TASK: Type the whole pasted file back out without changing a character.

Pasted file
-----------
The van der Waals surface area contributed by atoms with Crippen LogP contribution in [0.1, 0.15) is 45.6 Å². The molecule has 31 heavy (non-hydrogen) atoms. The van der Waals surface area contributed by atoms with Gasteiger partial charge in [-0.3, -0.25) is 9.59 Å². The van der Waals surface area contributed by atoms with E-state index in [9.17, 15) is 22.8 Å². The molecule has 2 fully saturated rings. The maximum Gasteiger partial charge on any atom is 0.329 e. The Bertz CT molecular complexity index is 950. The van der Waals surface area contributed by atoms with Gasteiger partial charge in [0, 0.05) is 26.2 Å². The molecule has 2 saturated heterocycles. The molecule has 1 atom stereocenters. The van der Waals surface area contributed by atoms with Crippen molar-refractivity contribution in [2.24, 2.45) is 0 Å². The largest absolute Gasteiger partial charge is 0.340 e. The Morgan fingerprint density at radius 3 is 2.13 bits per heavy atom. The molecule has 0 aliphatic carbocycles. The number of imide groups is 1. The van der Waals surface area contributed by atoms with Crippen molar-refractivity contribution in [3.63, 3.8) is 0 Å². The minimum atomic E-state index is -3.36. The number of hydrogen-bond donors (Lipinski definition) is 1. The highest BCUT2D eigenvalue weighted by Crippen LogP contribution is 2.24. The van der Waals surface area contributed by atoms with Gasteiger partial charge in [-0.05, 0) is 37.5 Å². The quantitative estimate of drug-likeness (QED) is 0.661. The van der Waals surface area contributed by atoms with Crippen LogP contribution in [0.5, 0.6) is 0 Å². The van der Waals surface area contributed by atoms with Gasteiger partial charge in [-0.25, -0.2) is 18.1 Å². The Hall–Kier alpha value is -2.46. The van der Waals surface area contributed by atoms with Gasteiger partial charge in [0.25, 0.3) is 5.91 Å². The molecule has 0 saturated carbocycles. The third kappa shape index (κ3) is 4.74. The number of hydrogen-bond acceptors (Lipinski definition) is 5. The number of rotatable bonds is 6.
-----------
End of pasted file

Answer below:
The van der Waals surface area contributed by atoms with Crippen LogP contribution in [0.1, 0.15) is 45.6 Å². The molecule has 31 heavy (non-hydrogen) atoms. The van der Waals surface area contributed by atoms with Gasteiger partial charge in [-0.3, -0.25) is 9.59 Å². The van der Waals surface area contributed by atoms with E-state index in [9.17, 15) is 22.8 Å². The molecule has 2 fully saturated rings. The maximum Gasteiger partial charge on any atom is 0.329 e. The Bertz CT molecular complexity index is 950. The van der Waals surface area contributed by atoms with Gasteiger partial charge in [0, 0.05) is 26.2 Å². The molecule has 2 saturated heterocycles. The molecule has 1 atom stereocenters. The van der Waals surface area contributed by atoms with Crippen molar-refractivity contribution in [2.24, 2.45) is 0 Å². The largest absolute Gasteiger partial charge is 0.340 e. The Morgan fingerprint density at radius 3 is 2.13 bits per heavy atom. The molecule has 0 aliphatic carbocycles. The number of imide groups is 1. The van der Waals surface area contributed by atoms with Crippen molar-refractivity contribution in [3.63, 3.8) is 0 Å². The minimum atomic E-state index is -3.36. The number of hydrogen-bond donors (Lipinski definition) is 1. The highest BCUT2D eigenvalue weighted by Crippen LogP contribution is 2.24. The van der Waals surface area contributed by atoms with Gasteiger partial charge in [-0.05, 0) is 37.5 Å². The quantitative estimate of drug-likeness (QED) is 0.661. The van der Waals surface area contributed by atoms with Crippen LogP contribution in [0.5, 0.6) is 0 Å². The van der Waals surface area contributed by atoms with Gasteiger partial charge in [-0.25, -0.2) is 18.1 Å². The Hall–Kier alpha value is -2.46. The van der Waals surface area contributed by atoms with Gasteiger partial charge in [0.25, 0.3) is 5.91 Å². The molecule has 0 saturated carbocycles. The third kappa shape index (κ3) is 4.74. The number of hydrogen-bond acceptors (Lipinski definition) is 5. The number of rotatable bonds is 6.